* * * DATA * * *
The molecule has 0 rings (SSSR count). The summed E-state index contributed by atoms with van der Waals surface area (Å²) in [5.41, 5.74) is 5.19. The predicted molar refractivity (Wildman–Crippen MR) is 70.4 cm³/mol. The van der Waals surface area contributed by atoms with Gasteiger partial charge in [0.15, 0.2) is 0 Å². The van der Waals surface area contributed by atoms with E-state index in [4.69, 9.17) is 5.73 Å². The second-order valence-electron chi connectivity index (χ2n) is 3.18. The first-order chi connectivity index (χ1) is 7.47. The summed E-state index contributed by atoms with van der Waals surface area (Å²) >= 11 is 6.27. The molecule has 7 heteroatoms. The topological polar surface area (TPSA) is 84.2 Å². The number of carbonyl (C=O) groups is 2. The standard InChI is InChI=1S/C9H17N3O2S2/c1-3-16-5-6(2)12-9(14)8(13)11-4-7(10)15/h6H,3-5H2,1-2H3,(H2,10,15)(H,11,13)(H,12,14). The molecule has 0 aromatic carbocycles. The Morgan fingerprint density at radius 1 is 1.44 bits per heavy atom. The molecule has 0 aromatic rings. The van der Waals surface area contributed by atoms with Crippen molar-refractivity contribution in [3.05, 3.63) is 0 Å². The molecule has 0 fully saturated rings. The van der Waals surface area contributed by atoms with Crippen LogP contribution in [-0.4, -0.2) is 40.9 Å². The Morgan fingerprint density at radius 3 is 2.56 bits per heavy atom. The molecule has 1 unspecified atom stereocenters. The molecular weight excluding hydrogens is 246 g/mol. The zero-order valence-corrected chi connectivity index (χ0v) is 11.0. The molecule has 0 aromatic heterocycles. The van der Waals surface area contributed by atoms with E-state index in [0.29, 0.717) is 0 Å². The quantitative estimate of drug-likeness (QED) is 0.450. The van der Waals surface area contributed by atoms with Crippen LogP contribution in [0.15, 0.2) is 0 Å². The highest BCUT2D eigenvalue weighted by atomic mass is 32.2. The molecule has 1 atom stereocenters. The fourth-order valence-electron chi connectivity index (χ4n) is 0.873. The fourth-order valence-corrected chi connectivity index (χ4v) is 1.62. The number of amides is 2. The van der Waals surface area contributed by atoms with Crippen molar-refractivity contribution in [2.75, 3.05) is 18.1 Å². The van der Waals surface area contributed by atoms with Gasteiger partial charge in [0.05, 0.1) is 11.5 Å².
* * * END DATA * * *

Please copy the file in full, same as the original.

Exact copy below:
The molecule has 0 rings (SSSR count). The summed E-state index contributed by atoms with van der Waals surface area (Å²) in [5.41, 5.74) is 5.19. The predicted molar refractivity (Wildman–Crippen MR) is 70.4 cm³/mol. The van der Waals surface area contributed by atoms with Gasteiger partial charge in [0.15, 0.2) is 0 Å². The van der Waals surface area contributed by atoms with E-state index in [4.69, 9.17) is 5.73 Å². The second-order valence-electron chi connectivity index (χ2n) is 3.18. The first-order chi connectivity index (χ1) is 7.47. The summed E-state index contributed by atoms with van der Waals surface area (Å²) >= 11 is 6.27. The molecule has 7 heteroatoms. The topological polar surface area (TPSA) is 84.2 Å². The number of carbonyl (C=O) groups is 2. The standard InChI is InChI=1S/C9H17N3O2S2/c1-3-16-5-6(2)12-9(14)8(13)11-4-7(10)15/h6H,3-5H2,1-2H3,(H2,10,15)(H,11,13)(H,12,14). The molecule has 0 aromatic carbocycles. The Morgan fingerprint density at radius 1 is 1.44 bits per heavy atom. The molecule has 0 aromatic rings. The van der Waals surface area contributed by atoms with Crippen molar-refractivity contribution in [3.05, 3.63) is 0 Å². The molecule has 0 fully saturated rings. The van der Waals surface area contributed by atoms with Crippen LogP contribution in [-0.4, -0.2) is 40.9 Å². The Morgan fingerprint density at radius 3 is 2.56 bits per heavy atom. The molecule has 1 unspecified atom stereocenters. The molecular weight excluding hydrogens is 246 g/mol. The zero-order valence-corrected chi connectivity index (χ0v) is 11.0. The molecule has 0 aromatic heterocycles. The van der Waals surface area contributed by atoms with E-state index in [0.29, 0.717) is 0 Å². The quantitative estimate of drug-likeness (QED) is 0.450. The van der Waals surface area contributed by atoms with Crippen LogP contribution in [0.15, 0.2) is 0 Å². The highest BCUT2D eigenvalue weighted by atomic mass is 32.2. The molecule has 1 atom stereocenters. The fourth-order valence-electron chi connectivity index (χ4n) is 0.873. The fourth-order valence-corrected chi connectivity index (χ4v) is 1.62. The number of amides is 2. The van der Waals surface area contributed by atoms with Crippen molar-refractivity contribution in [2.75, 3.05) is 18.1 Å². The van der Waals surface area contributed by atoms with Gasteiger partial charge in [0.05, 0.1) is 11.5 Å².